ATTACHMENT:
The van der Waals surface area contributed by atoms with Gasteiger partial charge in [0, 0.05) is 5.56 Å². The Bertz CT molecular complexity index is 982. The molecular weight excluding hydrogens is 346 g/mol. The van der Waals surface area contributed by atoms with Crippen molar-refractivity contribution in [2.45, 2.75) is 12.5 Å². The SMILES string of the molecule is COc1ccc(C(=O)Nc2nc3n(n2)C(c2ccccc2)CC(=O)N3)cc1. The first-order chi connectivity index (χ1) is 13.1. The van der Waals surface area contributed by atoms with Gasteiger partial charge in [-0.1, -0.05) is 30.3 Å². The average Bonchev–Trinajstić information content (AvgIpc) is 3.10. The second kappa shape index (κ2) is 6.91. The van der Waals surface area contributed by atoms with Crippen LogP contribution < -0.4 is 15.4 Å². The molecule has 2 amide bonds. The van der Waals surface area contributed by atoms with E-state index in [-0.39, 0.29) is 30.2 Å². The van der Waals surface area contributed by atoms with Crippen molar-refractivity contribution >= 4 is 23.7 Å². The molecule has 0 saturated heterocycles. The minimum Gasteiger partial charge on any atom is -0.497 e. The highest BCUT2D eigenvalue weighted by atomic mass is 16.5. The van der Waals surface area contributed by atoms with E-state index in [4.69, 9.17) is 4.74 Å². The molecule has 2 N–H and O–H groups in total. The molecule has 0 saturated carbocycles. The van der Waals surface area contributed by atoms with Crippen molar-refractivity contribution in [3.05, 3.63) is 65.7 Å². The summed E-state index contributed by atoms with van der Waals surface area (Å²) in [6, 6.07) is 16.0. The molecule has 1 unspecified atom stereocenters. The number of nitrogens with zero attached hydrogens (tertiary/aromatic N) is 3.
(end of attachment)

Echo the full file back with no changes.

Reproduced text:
The van der Waals surface area contributed by atoms with Gasteiger partial charge in [0, 0.05) is 5.56 Å². The Bertz CT molecular complexity index is 982. The molecular weight excluding hydrogens is 346 g/mol. The van der Waals surface area contributed by atoms with Crippen molar-refractivity contribution in [2.45, 2.75) is 12.5 Å². The SMILES string of the molecule is COc1ccc(C(=O)Nc2nc3n(n2)C(c2ccccc2)CC(=O)N3)cc1. The first-order chi connectivity index (χ1) is 13.1. The van der Waals surface area contributed by atoms with Gasteiger partial charge in [-0.1, -0.05) is 30.3 Å². The average Bonchev–Trinajstić information content (AvgIpc) is 3.10. The second kappa shape index (κ2) is 6.91. The van der Waals surface area contributed by atoms with Crippen LogP contribution < -0.4 is 15.4 Å². The molecule has 2 amide bonds. The van der Waals surface area contributed by atoms with E-state index in [-0.39, 0.29) is 30.2 Å². The van der Waals surface area contributed by atoms with Crippen molar-refractivity contribution >= 4 is 23.7 Å². The molecule has 0 saturated heterocycles. The minimum Gasteiger partial charge on any atom is -0.497 e. The highest BCUT2D eigenvalue weighted by atomic mass is 16.5. The van der Waals surface area contributed by atoms with E-state index in [4.69, 9.17) is 4.74 Å². The molecule has 2 N–H and O–H groups in total. The molecule has 0 saturated carbocycles. The van der Waals surface area contributed by atoms with Crippen molar-refractivity contribution in [3.05, 3.63) is 65.7 Å². The summed E-state index contributed by atoms with van der Waals surface area (Å²) in [6, 6.07) is 16.0. The molecule has 1 unspecified atom stereocenters. The number of nitrogens with zero attached hydrogens (tertiary/aromatic N) is 3.